Courageous, Outrageous, Contagious — get your spark of madness on and be a Holy Fool
You’re only given a little spark of madness. You mustn’t lose it.Robin Williams
April often arrives in light-hearted fare bringing practical jokes, hoaxes, and crazy pranks designed to bring forth big belly laughs — a certain lightness of being. April Fools’ Day inspires a form of madness; however, there’s another way to assure that you hold onto that spark — by becoming a Holy Fool!
Joseph Campbell said the Holy Fool is the most dangerous person on earth because s/he is willing to break from convention to take an action that is inspired from within. The Fool has no concern for naysayers and is not limited, stoppable, nor controllable. No one has power over the Fool. She is destined to answer the call, following it no matter what.
You may not have realized, but this issue of Best Self Magazine is full of Holy Fools, from Dr. Kelly Brogan on our cover, to Travel Tall’s Eric Guiliani and more. Holy Fools can be disruptive to mainstream conventions — agreed. But aren’t we all, on some level, waiting for some positive disruption – to step into the world and embrace our full power, to actualize what we came here to do in this lifetime?
I think of the Holy Fool as similar to the Court Jester, the only person in the Royal Court who dares to speak truth to the King without consequence.
Or the Koshari of the Hopi and Pueblo peoples of the Southwest, who in the midst of sacred ceremonies makes us laugh at ourselves by mimicking our behavior so we can see ourselves in a new way.
I’ve been the recipient of the untoward attentions of such “sacred clowns” while attending a Pueblo ceremony. Their role is to create lessons at the expense of another’s seriousness, recognizing that laughter is a great shape-shifter of old habits and patterns. I often wonder if the striped ceremonial dress of the Koshari isn’t designed to remind us of the need to break free from our self-imposed prisons. What would that look like to you?
What if you didn’t care what others think? What if you didn’t care what YOU think? What then would your heart call you to do? And how might you express your own spark of madness?
- Would you be the first to speak rather than waiting for affirmation that your listeners would agree?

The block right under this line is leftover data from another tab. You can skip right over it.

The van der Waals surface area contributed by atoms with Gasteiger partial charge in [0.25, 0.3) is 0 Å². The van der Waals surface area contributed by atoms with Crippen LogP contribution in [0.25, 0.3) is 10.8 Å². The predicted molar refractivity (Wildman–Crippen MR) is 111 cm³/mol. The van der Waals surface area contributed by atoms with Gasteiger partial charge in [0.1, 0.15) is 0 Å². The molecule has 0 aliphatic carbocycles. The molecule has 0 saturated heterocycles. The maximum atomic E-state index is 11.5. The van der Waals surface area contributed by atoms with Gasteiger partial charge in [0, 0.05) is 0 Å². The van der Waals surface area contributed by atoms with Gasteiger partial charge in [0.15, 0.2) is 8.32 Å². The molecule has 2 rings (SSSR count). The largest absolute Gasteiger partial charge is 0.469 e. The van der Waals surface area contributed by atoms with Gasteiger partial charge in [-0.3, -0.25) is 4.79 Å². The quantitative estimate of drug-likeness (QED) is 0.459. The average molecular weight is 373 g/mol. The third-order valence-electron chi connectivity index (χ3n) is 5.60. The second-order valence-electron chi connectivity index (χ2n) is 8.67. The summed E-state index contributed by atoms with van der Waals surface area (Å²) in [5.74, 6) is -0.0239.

- Would you sing with gusto, for example, all of the songs you know that have the word “blue” in them while waiting in line for a bus? (A friend and I once did that — it took folks about 15 minutes of self-conscious restraint before they joyfully joined in.)
- Would you voice a wildly unpopular opinion and kindle a new discussion?
- Would you show up at a public place with Laughter Yoga, free hugs or even a performance?
- Would you launch a new movement using social media and organize your own demonstration against injustice, corporate domination or nuclear power?
Any one of us can play a role in change. Do you think Rosa Parks knew what would happen when she refused to give up her seat on the bus? Did Rachel Carson know she would start a movement against pesticides when she wrote Silent Spring? Did the genius behind the documentary Blackfish know it would put SeaWorld under the scrutiny that would result in their decision to phase out the orca ‘entertainment’ and no longer breed killer whales? When Kris Carr decided to find her own way to live a crazy, sexy life with cancer, did she know that her experience navigating her own health would impact millions? Of course not. The beauty of the Holy Fool is that she will take that first step without being attached to outcome.
Perhaps the first step you take will be toward your own liberation. A friend who was a fool for love had experienced a devastating betrayal, yet instead of addressing it, she decided to take the high road and move on. On the exterior all appeared well; it seemed to work — on the interior it didn’t; things were awry and unresolved. Ultimately, she gave voice to her outrage through a well-penned letter, releasing herself from the wrenching hold of self-defeating messages like “you’re bigger than this; it doesn’t really matter; be a lady; take the high road.” The Holy Fool is not dismissive of emotional realities.